Art

The Homes of Henry David Thoreau

“I have learned that even the smallest house can be a home.”  Henry David Thoreau
“The Thoreau Birthplace” as it existed at 215 Virginia Road in Concord, Mass., circa 1817. (Now located at 341 Virginia Road.) Illustration by John Roman
Concord, Massachusetts, circa 1839, illustration by John Roman

Written and Illustrated by John Roman

Henry David Thoreau’s cabin at Walden Pond is his most famous residence, yet historians and scholars also credit several other sites in Massachusetts that served as “home” to this American literary figure. Looking into Thoreau’s past offers a glimpse into how his early years played a role in shaping the artist he would eventually become. 

Between the years 1812 and 1819, John and Cynthia Thoreau had four children: Helen, John, Henry and Sofia. The farmhouse in Concord where Henry was born in 1817 is still standing at 341 Virginia Road, finely restored by the Thoreau Farm Trust in 2010. In 1880, eighteen years after Thoreau died, the house was moved from its original location at 215 Virginia Road to its present site. 

“The Proctor House” in Chelmsford, Mass., circa 1820, illustration by John Roman

The first year of Henry’s life was spent in the Virginia Road home before the family relocated eleven miles north to Chelmsford, Massachusetts. There, John and Cynthia rented “The Proctor House” and opened a dry goods store, both situated near the town meetinghouse. Three years later, when their shop proved unsuccessful, the Thoreaus moved to an apartment in Boston located at 4 Pinckney Street, a brick townhouse still standing on Beacon Hill. Between the ages of four and nine years old, Henry grew up just steps from the State House and Public Garden amid the city’s crowded urban bustle. 

4 Pinckney Street, Beacon Hill, Boston, Mass., circa 1821 (Still in existence); illustration by John Roman

These are the formative years in any child’s life, and so it was for young Henry. Decades later Thoreau wrote in his journals that while living in Boston he remembered the family’s frequent visits to Walden Pond in Concord for summer vacations and getaways; not surprising considering they had many relatives in Concord. The contrast of Boston to the rural setting of Walden left a deep and lasting impression on the boy. Reminiscing on his childhood feelings, Henry noted that he preferred Walden Pond’s “…recess among the pines” to the harshness of city life, and felt Walden was an early oasis for him where, “…sunshine and shadows were the only inhabitants.”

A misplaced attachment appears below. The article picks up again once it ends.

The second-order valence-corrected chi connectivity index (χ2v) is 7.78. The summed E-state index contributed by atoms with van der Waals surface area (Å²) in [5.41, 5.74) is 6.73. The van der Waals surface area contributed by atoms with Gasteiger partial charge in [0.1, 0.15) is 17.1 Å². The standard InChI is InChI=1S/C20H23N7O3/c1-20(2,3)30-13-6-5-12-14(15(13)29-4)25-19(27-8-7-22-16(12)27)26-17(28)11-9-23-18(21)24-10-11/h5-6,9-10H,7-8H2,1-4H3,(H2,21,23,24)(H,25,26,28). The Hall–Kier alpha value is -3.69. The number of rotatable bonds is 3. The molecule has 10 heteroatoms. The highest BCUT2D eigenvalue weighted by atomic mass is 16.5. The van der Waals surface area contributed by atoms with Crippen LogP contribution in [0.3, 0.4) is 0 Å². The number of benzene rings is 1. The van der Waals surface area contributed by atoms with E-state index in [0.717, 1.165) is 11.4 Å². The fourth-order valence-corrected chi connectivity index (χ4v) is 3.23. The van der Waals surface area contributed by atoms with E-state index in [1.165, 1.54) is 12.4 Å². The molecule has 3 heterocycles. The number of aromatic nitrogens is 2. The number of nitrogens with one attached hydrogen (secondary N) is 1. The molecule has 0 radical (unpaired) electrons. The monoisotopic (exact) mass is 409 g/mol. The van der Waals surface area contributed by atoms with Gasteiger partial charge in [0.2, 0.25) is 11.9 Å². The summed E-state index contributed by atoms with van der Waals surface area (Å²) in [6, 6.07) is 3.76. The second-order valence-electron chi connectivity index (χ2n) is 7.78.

“The Brick House” in Concord at the corner of what are now Walden and Main Streets, circa 1826. 185 Main Street, Concord, circa 1828 (Still in existence, now part of Concord Academy); illustration by John Roman 

The Thoreaus moved back to Concord in 1826 and rented what was referred to locally as “The Brick House” in Concord Village. The following year the family made a temporary move to 166 Main Street, and shortly thereafter made another move across the street to a home at 185 Main Street, settling there for the next eight years. 

Hollis Hall, Harvard College, Cambridge, Mass., circa 1833 (Still in existence); illustration by John Roman 

In 1833, at age 16, Henry Thoreau was accepted into Harvard College in Cambridge, Massachusetts. He dormed in Hollis Hall, one of only six buildings on the grounds of the small college. While Thoreau lived on campus, his family moved in with relatives at a home on Monument Street in Concord, but Henry never resided there. Thoreau had difficulty adjusting to college life and was continually plagued with illnesses during his four years at Harvard. It’s been suggested that early signs of Tuberculosis may have begun, an illness that would plague Henry the remainder of his life, and eventually claim it. One of Thoreau’s classmates, Charles Wheeler, intrigued and impressed Henry when he built a small cabin for himself on the shore of Flint’s Pond in Lincoln, Massachusetts. Henry joyfully visited Wheeler’s hideaway several times during school breaks and holidays, and those experiences planted a seed in his mind that someday he might attempt a similar undertaking. 

“The Parkman House” in Concord, circa 1837, illustration by John Roman

Upon graduation from Harvard in the spring of 1837, Henry moved back to Concord into the family’s new home in the village. Their “Parkman House” sat in the exact location where the Concord Free Public Library is presently located. During this time John Thoreau started a pencil manufacturing business, a profession that brought financial security to the household. For additional income, Henry’s mother rented rooms in their home. A small, cramped room in the attic of this house is where Thoreau first began his serious writing efforts, penning his early essays and magazine articles. 

Ralph Waldo Emerson’s home, Concord, circa 1841. (Still in existence); illustration by John Roman